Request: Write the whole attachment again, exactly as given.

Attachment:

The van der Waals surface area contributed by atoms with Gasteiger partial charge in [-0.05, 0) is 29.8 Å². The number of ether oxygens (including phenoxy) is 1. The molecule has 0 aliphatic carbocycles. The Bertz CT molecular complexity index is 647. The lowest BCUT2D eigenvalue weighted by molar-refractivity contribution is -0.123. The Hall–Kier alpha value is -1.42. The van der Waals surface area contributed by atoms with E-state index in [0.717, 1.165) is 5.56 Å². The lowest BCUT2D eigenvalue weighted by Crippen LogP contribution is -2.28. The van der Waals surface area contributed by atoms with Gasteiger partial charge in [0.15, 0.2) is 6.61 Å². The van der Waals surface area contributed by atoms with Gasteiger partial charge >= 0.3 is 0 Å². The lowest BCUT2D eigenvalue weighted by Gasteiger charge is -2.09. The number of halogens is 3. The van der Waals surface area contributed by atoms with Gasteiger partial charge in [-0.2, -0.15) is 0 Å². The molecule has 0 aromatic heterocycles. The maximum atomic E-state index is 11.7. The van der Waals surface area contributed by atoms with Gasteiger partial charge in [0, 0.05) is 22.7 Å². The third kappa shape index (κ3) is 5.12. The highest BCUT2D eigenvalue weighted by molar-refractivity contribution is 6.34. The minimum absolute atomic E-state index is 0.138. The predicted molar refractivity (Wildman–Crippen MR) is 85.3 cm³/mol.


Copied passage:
The van der Waals surface area contributed by atoms with Gasteiger partial charge in [-0.05, 0) is 29.8 Å². The number of ether oxygens (including phenoxy) is 1. The molecule has 0 aliphatic carbocycles. The Bertz CT molecular complexity index is 647. The lowest BCUT2D eigenvalue weighted by molar-refractivity contribution is -0.123. The Hall–Kier alpha value is -1.42. The van der Waals surface area contributed by atoms with E-state index in [0.717, 1.165) is 5.56 Å². The lowest BCUT2D eigenvalue weighted by Crippen LogP contribution is -2.28. The van der Waals surface area contributed by atoms with Gasteiger partial charge in [0.15, 0.2) is 6.61 Å². The van der Waals surface area contributed by atoms with Gasteiger partial charge >= 0.3 is 0 Å². The lowest BCUT2D eigenvalue weighted by Gasteiger charge is -2.09. The number of halogens is 3. The van der Waals surface area contributed by atoms with Gasteiger partial charge in [-0.2, -0.15) is 0 Å². The molecule has 0 aromatic heterocycles. The maximum atomic E-state index is 11.7. The van der Waals surface area contributed by atoms with Gasteiger partial charge in [0, 0.05) is 22.7 Å². The third kappa shape index (κ3) is 5.12. The highest BCUT2D eigenvalue weighted by molar-refractivity contribution is 6.34. The minimum absolute atomic E-state index is 0.138. The predicted molar refractivity (Wildman–Crippen MR) is 85.3 cm³/mol.